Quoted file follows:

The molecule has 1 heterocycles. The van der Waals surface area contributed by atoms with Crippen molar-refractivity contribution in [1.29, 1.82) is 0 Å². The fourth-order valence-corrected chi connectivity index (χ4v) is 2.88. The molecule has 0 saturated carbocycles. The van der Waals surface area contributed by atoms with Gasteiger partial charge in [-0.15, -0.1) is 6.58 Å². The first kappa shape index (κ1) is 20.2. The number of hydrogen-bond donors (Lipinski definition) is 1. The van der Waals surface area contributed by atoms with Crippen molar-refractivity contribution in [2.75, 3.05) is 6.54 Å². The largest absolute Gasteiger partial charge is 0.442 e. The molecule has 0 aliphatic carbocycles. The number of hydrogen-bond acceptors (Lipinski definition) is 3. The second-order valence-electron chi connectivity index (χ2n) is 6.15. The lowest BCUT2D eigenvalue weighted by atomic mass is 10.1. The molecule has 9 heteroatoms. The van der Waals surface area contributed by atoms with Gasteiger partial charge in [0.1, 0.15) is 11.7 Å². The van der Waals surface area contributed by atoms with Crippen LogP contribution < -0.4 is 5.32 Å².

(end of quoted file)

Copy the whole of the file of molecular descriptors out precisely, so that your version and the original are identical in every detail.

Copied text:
The molecule has 1 heterocycles. The van der Waals surface area contributed by atoms with Crippen molar-refractivity contribution in [1.29, 1.82) is 0 Å². The fourth-order valence-corrected chi connectivity index (χ4v) is 2.88. The molecule has 0 saturated carbocycles. The van der Waals surface area contributed by atoms with Gasteiger partial charge in [-0.15, -0.1) is 6.58 Å². The first kappa shape index (κ1) is 20.2. The number of hydrogen-bond donors (Lipinski definition) is 1. The van der Waals surface area contributed by atoms with Crippen molar-refractivity contribution in [2.75, 3.05) is 6.54 Å². The largest absolute Gasteiger partial charge is 0.442 e. The molecule has 0 aliphatic carbocycles. The number of hydrogen-bond acceptors (Lipinski definition) is 3. The second-order valence-electron chi connectivity index (χ2n) is 6.15. The lowest BCUT2D eigenvalue weighted by atomic mass is 10.1. The molecule has 9 heteroatoms. The van der Waals surface area contributed by atoms with Gasteiger partial charge in [0.1, 0.15) is 11.7 Å². The van der Waals surface area contributed by atoms with Crippen LogP contribution < -0.4 is 5.32 Å².